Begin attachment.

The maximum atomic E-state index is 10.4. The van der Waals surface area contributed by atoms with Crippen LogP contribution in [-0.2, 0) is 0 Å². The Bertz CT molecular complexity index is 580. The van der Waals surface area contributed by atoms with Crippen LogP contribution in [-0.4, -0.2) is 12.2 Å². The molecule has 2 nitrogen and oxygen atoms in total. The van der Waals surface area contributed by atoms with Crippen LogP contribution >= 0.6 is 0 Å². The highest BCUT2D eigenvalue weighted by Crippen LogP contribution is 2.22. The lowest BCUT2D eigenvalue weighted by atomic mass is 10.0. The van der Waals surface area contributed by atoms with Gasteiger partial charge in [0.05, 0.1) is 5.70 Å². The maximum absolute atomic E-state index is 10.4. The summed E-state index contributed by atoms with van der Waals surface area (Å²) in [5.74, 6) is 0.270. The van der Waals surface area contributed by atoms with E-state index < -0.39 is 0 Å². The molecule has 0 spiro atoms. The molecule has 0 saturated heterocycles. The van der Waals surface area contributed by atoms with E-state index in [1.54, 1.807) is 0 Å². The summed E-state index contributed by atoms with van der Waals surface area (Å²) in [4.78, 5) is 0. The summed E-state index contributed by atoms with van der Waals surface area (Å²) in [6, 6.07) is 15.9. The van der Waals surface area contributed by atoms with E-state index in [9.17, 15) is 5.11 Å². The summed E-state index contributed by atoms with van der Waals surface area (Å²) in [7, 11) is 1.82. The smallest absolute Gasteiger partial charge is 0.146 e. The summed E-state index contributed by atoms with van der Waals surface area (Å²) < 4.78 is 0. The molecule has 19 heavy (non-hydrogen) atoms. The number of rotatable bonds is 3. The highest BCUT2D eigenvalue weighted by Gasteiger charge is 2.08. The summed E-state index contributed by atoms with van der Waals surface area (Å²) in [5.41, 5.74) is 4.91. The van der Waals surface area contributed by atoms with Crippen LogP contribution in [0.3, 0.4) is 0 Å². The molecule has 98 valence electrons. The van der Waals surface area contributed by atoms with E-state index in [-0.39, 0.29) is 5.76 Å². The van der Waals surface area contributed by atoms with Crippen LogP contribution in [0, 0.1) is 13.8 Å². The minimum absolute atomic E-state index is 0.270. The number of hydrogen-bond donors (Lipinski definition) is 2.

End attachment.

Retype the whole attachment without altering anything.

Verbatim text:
The maximum atomic E-state index is 10.4. The van der Waals surface area contributed by atoms with Crippen LogP contribution in [-0.2, 0) is 0 Å². The Bertz CT molecular complexity index is 580. The van der Waals surface area contributed by atoms with Crippen LogP contribution in [-0.4, -0.2) is 12.2 Å². The molecule has 2 nitrogen and oxygen atoms in total. The van der Waals surface area contributed by atoms with Crippen LogP contribution >= 0.6 is 0 Å². The highest BCUT2D eigenvalue weighted by Crippen LogP contribution is 2.22. The lowest BCUT2D eigenvalue weighted by atomic mass is 10.0. The van der Waals surface area contributed by atoms with Gasteiger partial charge in [0.05, 0.1) is 5.70 Å². The maximum absolute atomic E-state index is 10.4. The summed E-state index contributed by atoms with van der Waals surface area (Å²) in [5.74, 6) is 0.270. The van der Waals surface area contributed by atoms with E-state index < -0.39 is 0 Å². The molecule has 0 spiro atoms. The molecule has 0 saturated heterocycles. The van der Waals surface area contributed by atoms with E-state index in [1.54, 1.807) is 0 Å². The summed E-state index contributed by atoms with van der Waals surface area (Å²) in [4.78, 5) is 0. The summed E-state index contributed by atoms with van der Waals surface area (Å²) in [6, 6.07) is 15.9. The van der Waals surface area contributed by atoms with E-state index in [9.17, 15) is 5.11 Å². The summed E-state index contributed by atoms with van der Waals surface area (Å²) in [7, 11) is 1.82. The smallest absolute Gasteiger partial charge is 0.146 e. The summed E-state index contributed by atoms with van der Waals surface area (Å²) < 4.78 is 0. The molecule has 19 heavy (non-hydrogen) atoms. The number of rotatable bonds is 3. The highest BCUT2D eigenvalue weighted by Gasteiger charge is 2.08. The summed E-state index contributed by atoms with van der Waals surface area (Å²) in [5.41, 5.74) is 4.91. The van der Waals surface area contributed by atoms with Crippen LogP contribution in [0.3, 0.4) is 0 Å². The molecule has 98 valence electrons. The van der Waals surface area contributed by atoms with E-state index in [-0.39, 0.29) is 5.76 Å². The van der Waals surface area contributed by atoms with Crippen LogP contribution in [0, 0.1) is 13.8 Å². The minimum absolute atomic E-state index is 0.270. The number of hydrogen-bond donors (Lipinski definition) is 2.